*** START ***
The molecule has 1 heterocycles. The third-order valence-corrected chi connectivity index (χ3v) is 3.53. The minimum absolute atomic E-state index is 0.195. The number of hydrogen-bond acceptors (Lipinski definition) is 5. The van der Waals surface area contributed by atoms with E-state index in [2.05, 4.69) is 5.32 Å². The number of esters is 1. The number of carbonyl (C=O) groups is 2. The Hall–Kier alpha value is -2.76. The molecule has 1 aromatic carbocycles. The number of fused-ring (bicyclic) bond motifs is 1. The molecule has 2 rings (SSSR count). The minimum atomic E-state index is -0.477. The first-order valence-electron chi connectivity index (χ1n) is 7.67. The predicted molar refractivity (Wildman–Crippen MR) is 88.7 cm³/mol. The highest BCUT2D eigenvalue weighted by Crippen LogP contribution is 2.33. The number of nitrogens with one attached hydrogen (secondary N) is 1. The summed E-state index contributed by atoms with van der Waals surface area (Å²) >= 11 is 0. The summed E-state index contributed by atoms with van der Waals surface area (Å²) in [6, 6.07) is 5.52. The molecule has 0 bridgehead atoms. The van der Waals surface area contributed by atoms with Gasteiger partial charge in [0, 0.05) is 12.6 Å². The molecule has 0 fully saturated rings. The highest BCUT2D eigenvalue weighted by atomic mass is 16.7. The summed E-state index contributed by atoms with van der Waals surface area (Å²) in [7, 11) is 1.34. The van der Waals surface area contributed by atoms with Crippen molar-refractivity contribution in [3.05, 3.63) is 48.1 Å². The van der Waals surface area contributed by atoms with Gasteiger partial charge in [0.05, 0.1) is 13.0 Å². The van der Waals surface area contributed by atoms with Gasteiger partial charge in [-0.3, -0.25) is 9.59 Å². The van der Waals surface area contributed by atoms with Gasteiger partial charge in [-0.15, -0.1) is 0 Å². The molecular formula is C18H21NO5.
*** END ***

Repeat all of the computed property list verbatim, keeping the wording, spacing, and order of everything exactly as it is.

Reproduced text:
The molecule has 1 heterocycles. The third-order valence-corrected chi connectivity index (χ3v) is 3.53. The minimum absolute atomic E-state index is 0.195. The number of hydrogen-bond acceptors (Lipinski definition) is 5. The van der Waals surface area contributed by atoms with E-state index in [2.05, 4.69) is 5.32 Å². The number of esters is 1. The number of carbonyl (C=O) groups is 2. The Hall–Kier alpha value is -2.76. The molecule has 1 aromatic carbocycles. The number of fused-ring (bicyclic) bond motifs is 1. The molecule has 2 rings (SSSR count). The minimum atomic E-state index is -0.477. The first-order valence-electron chi connectivity index (χ1n) is 7.67. The predicted molar refractivity (Wildman–Crippen MR) is 88.7 cm³/mol. The highest BCUT2D eigenvalue weighted by Crippen LogP contribution is 2.33. The number of nitrogens with one attached hydrogen (secondary N) is 1. The summed E-state index contributed by atoms with van der Waals surface area (Å²) >= 11 is 0. The summed E-state index contributed by atoms with van der Waals surface area (Å²) in [6, 6.07) is 5.52. The molecule has 0 bridgehead atoms. The van der Waals surface area contributed by atoms with Gasteiger partial charge in [0, 0.05) is 12.6 Å². The molecule has 0 fully saturated rings. The highest BCUT2D eigenvalue weighted by atomic mass is 16.7. The summed E-state index contributed by atoms with van der Waals surface area (Å²) in [7, 11) is 1.34. The van der Waals surface area contributed by atoms with Crippen molar-refractivity contribution in [3.05, 3.63) is 48.1 Å². The van der Waals surface area contributed by atoms with Gasteiger partial charge in [0.05, 0.1) is 13.0 Å². The van der Waals surface area contributed by atoms with Gasteiger partial charge in [-0.3, -0.25) is 9.59 Å². The van der Waals surface area contributed by atoms with Gasteiger partial charge in [-0.15, -0.1) is 0 Å². The molecular formula is C18H21NO5.